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Famous Flag Images
Last modified: 2011-06-10 by phil nelson
Keywords: delacroix | iwo jima | everest | princess diana | westminster palace |
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Flags at the North Pole
Source: Library of Congress American Memory Collection
According to a letter of 9 December 1909 from Peary to Edward Trenchard of the U.S. Navy League, "The flags displayed at the Pole were displayed on poles consisting of a tent pole and the shafts of the ice lances, one of which was carried on each sledge.
The five flags are, from left to right in the photograph:
- Navy League of the United States: Held by the Inuit Ooqueah. The flag, according to Peary's letter to Trenchard cited above, was provided by the ladies of the League. Since Annin & Co., the large New York flag company, is known to have provided flags for the Peary expedition, I have followed Annin's 1914 wholesale catalogue for the design of this flag: white with a yellow border and the Navy League emblem on the center--a blue disk with a yellow anchor surrounded by the white letters U, S, N, and L. However, I should note that the flag in the Peary black and white photos is a light shade of gray, and that the hand-colored version of the photograph that was prepared in 1910 for Peary's The North Pole: Its Discovery shows the flag as light blue with a yellow border and a copper-colored disk.
Delta Kappa Epsilon: Held by the Inuit Ootah; the flag of Peary's fraternity as an undergraduate at Bowdoin College in Maine. It is a vertical tricolor of light blue, yellow, and red with a lion rampant on the center stripe, although the rendering of the lion may have been somewhat different. This flag also appears in the Annin catalogue. After his return, Peary was feted at a dinner given by the DKE Club of New York and displayed this flag there.
United States: Held by Peary's long-time assistant and comrade, Matthew Henson. Peary wrote of this flag, "We planted five flags at the top of the world. The first one was a silk American flag which Mrs. Peary gave me fifteen years ago. That flag has done more traveling in high latitudes than any other ever made. I carried it wrapped about my body on every one of my expeditions northward after it came into my possession, and I left a fragment of it at each of my successive 'farthest norths'.... By the time it actually reached the Pole, it was somewhat worn and discolored. A broad diagonal section of this ensign would now mark the farthest goal of earth--the place where I and my dusky companions stood.... In a space between the ice blocks of a pressure ridge, I deposited a glass bottle containing a diagonal strip of my flag and records." An off-white diagonal band was sewn in place of the section Peary left at the Pole.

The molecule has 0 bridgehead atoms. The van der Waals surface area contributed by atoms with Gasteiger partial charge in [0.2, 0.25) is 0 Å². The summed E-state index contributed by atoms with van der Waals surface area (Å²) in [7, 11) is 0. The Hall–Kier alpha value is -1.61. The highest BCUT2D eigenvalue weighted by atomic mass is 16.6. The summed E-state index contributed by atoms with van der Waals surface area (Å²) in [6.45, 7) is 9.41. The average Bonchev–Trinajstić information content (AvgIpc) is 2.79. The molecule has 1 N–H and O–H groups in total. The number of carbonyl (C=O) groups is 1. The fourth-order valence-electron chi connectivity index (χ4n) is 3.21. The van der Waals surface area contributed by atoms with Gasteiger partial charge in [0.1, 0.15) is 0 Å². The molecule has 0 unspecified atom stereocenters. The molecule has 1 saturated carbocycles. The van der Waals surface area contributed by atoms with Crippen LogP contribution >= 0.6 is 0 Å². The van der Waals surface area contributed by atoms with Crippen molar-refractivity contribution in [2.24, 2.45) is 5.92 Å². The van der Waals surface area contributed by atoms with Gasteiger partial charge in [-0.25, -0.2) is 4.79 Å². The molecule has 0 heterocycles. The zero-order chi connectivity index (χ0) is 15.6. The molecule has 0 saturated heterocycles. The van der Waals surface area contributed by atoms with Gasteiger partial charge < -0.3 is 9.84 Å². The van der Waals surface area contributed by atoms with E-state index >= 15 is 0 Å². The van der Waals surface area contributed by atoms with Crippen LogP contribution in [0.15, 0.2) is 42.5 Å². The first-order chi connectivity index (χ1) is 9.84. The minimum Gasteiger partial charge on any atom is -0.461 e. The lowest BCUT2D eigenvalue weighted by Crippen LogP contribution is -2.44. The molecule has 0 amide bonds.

The U.S. flag with the diagonal band seemed to have been something of an obsession with Peary; a couple of sketches of this flag appear in is notebooks (at the National Archives, one dated April 7, the day after reaching the pole with the note "Flag with diagonal white bar to be my personal flag."
Other entries refer to using the design on his letterhead, seal, and as a trademark to authenticate "all N.P. [North Pole] articles." A reproduction of this flag was made by Mrs. Peary for the explorer to display on the lecture circuit and is now in the collection of the Maine State Museum, complete with the patches on the areas where the various fragments were removed from the original; see State of Maine Archives).
- Peace Flag: Held by the Inuit Egingwah. Often described as the flag of the Daughters of the American Revolution, or as the DAR peace flag, Peary refers to it as the "'World's Ensign of Liberty and Peace,' with its red, white and blue in a field of white." The photograph bears out that it is not the DAR flag (a vertical triband of light blue, white, and light blue with the society insignia on the center). Since the design of the flag had nothing to do with the DAR, it was presumably provided to Peary by the society, since Peary's notes for March 28 do refer to a "D.A.R. flag," and he wrote after the expedition to the DAR discussing a flag he had displayed for them at the pole. Again, on the assumption that the flag was produced by Annin & Co., I've followed the pattern in their catalogue (granted that it was issued five years later), which includes the inscription in gold Old English lettering "Peace among all Nations" across the upper part of the white border. I've been unable to find a photograph of Peary's flag that is clear enough to tell for certain whether such lettering was present; it may well not have been. A circa US peace flag circa 1891, without the writing, by Rick Wyatt, is already on FOTW.
- "Red Cross" Flag: Held by the Inuit Seeglo. This one is a mystery. It is invariably referred to by Peary as a Red Cross flag, yet it clearly appears in the photographs as a dark field with a white (or very light) Maltese cross. The hand-colored photo in Peary's book shows it red with a white cross, apparently the same as the modern Maltese civil ensign. It is much smaller than the other flags present at the Pole. I had thought that perhaps the American Red Cross at the time used a flag other than the familiar Geneva Convention flag, but a look at an on-line exhibition of Red Cross flags indicates not.
Joe McMillan, 13 July 2008, citing a 2 January 2004 post
Raising the US Flag on Iwo Jima
The allies stages some wonderful propaganda photos, such as the raising of the flag on Iwo Jima. Chances are (like the Iwo Jima photo) that the original
flag raising wasn't photographed, simply because it was too dangerous, and a "staged" flag-raising for the cameras was then performed later.